Ten years from now she will bring value to her marriage from training such as this.
Colorful painted wooden masks for sale.
indigenous symbols of spiritual life are the tiger and
the jaguar. Masks are used in ceremonies and in carnival
activities, which is the festival honoring
all-destroying, all-renewing Time. Birth is fraught with
death, and death brings new birth. Resurrection, the
principle of the return of life after
death, continues the cycle.
Powerful ceremonies, powerful masks.
is considered a gem stone and has been traded since
earliest times. Believed to be a mystic and religious
material, in Central America, the Olmec civilization was
mining amber around 3000 B.C. There are legends in
Mexico that mention the use of amber for stress
reduction as a natural remedy. This precious substance was thought to bring divine protection
to the wearer.
Although much of the more highly prized amber is of the
translucent variety, many people in Chiapas prefer the
for some handmade pistachio ice cream? A vendor wheels
his cart around La Caridad Church. This market sets up
daily in front of this church and you can find artisans
selling woven cloth, beaded bracelets, pounded copper
jewelry, woven macramé belts, amber, other gemstones and
we found peculiar here - and we did not encounter this
anywhere else in our travels - is that these artisans
expected payment for many things. If you had a
conversation with them, if you watched them make their
creation, if you photographed their art, stones, jewelry
or blankets, if you looked at their items too long, or
if you asked for too many prices, these vendors expected
some sort of payment for their time.
It seemed just the
slightest bit cynical, and they viewed tourists as
wealthy beyond imagination. After all, we left money on
tables after we ate a meal, and children could come up
and ask for money any time and receive it.
Who in their right
minds would throw money away like that?
Therefore, they too, wanted in on this action. Perhaps
this view has changed, but don't be surprised if you
brush up against this attitude yourself.
closer look at the decorative face of La Caridad, the
church behind the daily artisan market.
sign in the window advertises the Tzolk'in Mayan
calendar. This calendar combines 20 day names with 13
numbers to produce 260 uniquely named days. Among other
things, this calendar is used for divination.
exact origin of this particular system is not known, but
there are several theories. The numbers 13 and 20 were
important numbers to the Maya.
A very curious baby, a very proud mama.
Around San Cristóbal, the native women sell
their goods: brightly colored straps, belts, cloths and
little dolls with their little wooden guns -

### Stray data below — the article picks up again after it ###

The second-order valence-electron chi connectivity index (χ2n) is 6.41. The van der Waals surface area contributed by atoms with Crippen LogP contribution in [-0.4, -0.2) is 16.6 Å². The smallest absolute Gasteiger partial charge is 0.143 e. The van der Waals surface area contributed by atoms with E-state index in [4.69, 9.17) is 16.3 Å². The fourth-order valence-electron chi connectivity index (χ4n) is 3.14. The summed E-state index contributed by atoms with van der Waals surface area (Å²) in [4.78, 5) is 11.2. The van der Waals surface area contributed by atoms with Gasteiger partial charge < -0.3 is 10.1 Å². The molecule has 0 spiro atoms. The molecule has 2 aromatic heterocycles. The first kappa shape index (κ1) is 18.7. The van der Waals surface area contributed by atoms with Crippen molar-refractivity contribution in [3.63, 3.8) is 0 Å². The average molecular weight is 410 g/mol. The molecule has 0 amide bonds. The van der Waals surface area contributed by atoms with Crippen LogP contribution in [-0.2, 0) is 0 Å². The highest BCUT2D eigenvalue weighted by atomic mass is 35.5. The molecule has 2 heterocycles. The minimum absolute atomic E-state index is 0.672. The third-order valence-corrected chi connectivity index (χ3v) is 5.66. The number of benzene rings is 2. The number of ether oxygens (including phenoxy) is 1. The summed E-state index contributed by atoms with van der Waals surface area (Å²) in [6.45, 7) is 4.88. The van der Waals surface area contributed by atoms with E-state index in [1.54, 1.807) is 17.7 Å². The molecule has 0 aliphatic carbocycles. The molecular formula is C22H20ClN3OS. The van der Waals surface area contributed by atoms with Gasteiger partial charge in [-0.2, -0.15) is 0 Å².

representing the Zapatista conflict.
Around one million Maya inhabit the Mexican state of
Chiapas. Each of their villages tend to be distinct,
with their own laws, and dialect. In many ways, Chiapas
appears more like Guatemala than Mexico.
Mayan women have just purchased poultry in the market.
Babies are kept close to their mother in most
situations, either on their backs enfolded with these
colorful cloths or around the fronts of their bodies. To
readjust these wrapping cloths we have seen women place
their children on their backs while they lean over
almost to their knees. They untie and retie their
cloths, scooping up the babe under the behind and legs
in their skillful swaddling. They then jump and shake a
bit to be sure the infant is secure and both the mother
and child are comfortable.
women here are from a different village than the ones
who wear the woolen skirts. Most villages have
their own unique dress codes.
Mayan man in native dress.
Weavings, bright and colorful, are typical of this area
and are worn proudly displayed. This man's loose tunic top,
white shorts with striking red woven belt, his woven
white bag and white hat are all native tribal clothing.
His tennis shoes, however, are not.
Prepare to be jostled around when visiting some markets.
Aisles are narrow and there is two-way traffic. As far
as you can see in the center of this photo, the market
continues, and wooden stalls on both sides are
jam-packed. The items hanging up on the stall in the
upper right here in this photo are colorful and
decorated plastic bags.
Beans, beans, beans!!
Another staple of the area is beans. Easy to store, low
in fat and a good source of both fiber and protein,
beans have been favored by the local culture of Mexico
and Central America for centuries.
obvious opulence of the tropics.
Pineapples, strawberries, oranges, grapefruits, flowers, papayas,
avocados, mangos, melons and more. Prices from an
individual vendor tend to be less than in one of these
shops, but either way, it's a bargain.
Friendly guides are here in the Plaza at Santo Domingo
Church to help tourists who are lost or want to find
something in particular. They will give you a map and
help you find your way.
large plaza is a great place to hang out during the day
or the evening when the main Church, Santo Domingo, is
lit up. Vendors cruise through and friends meet up.
we are in that same plaza, in front of Santo Domingo
Church. It was in this plaza that we watched early
evening goings-on and met our Mayan girlfriends who
generously shared insight into their culture.
Another self portrait.
plaza is right next door to the Santo Domingo Church. A
little less large and a lot more green. There are stores
that line this area too. Our well-placed hotel allowed
us to visit these areas on a whim.
you can follow our travel route from San Cristobal de
las Casas on to Comitan and to the border of Guatemala
where our first city will be Huehuetenango.
next stop... Comitan!
more information or to view different stories of places